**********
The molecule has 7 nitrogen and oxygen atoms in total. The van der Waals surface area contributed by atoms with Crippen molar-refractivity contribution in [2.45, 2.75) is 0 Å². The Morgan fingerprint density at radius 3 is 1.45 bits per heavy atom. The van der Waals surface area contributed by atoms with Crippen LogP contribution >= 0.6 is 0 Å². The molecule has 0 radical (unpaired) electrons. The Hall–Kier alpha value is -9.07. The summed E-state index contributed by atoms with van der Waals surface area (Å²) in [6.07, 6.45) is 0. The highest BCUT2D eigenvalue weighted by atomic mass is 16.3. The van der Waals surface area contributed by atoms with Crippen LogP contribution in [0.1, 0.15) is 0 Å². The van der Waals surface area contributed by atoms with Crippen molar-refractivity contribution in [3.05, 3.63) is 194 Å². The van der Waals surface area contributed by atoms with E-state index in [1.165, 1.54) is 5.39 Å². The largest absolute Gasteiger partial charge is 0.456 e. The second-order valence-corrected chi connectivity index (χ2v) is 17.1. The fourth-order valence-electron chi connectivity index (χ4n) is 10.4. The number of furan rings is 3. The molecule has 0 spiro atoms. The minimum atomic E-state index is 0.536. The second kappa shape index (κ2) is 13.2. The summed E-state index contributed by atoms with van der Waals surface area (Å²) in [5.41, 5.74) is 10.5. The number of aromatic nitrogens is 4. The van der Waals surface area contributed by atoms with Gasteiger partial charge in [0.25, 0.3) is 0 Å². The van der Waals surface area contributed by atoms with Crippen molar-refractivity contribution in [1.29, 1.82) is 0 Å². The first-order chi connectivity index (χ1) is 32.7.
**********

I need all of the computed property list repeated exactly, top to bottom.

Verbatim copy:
The molecule has 7 nitrogen and oxygen atoms in total. The van der Waals surface area contributed by atoms with Crippen molar-refractivity contribution in [2.45, 2.75) is 0 Å². The Morgan fingerprint density at radius 3 is 1.45 bits per heavy atom. The van der Waals surface area contributed by atoms with Crippen LogP contribution >= 0.6 is 0 Å². The molecule has 0 radical (unpaired) electrons. The Hall–Kier alpha value is -9.07. The summed E-state index contributed by atoms with van der Waals surface area (Å²) in [6.07, 6.45) is 0. The highest BCUT2D eigenvalue weighted by atomic mass is 16.3. The van der Waals surface area contributed by atoms with Crippen LogP contribution in [0.1, 0.15) is 0 Å². The van der Waals surface area contributed by atoms with Crippen molar-refractivity contribution in [3.05, 3.63) is 194 Å². The van der Waals surface area contributed by atoms with E-state index in [1.165, 1.54) is 5.39 Å². The largest absolute Gasteiger partial charge is 0.456 e. The second-order valence-corrected chi connectivity index (χ2v) is 17.1. The fourth-order valence-electron chi connectivity index (χ4n) is 10.4. The number of furan rings is 3. The molecule has 0 spiro atoms. The minimum atomic E-state index is 0.536. The second kappa shape index (κ2) is 13.2. The summed E-state index contributed by atoms with van der Waals surface area (Å²) in [5.41, 5.74) is 10.5. The number of aromatic nitrogens is 4. The van der Waals surface area contributed by atoms with Gasteiger partial charge in [0.25, 0.3) is 0 Å². The van der Waals surface area contributed by atoms with Crippen molar-refractivity contribution in [1.29, 1.82) is 0 Å². The first-order chi connectivity index (χ1) is 32.7.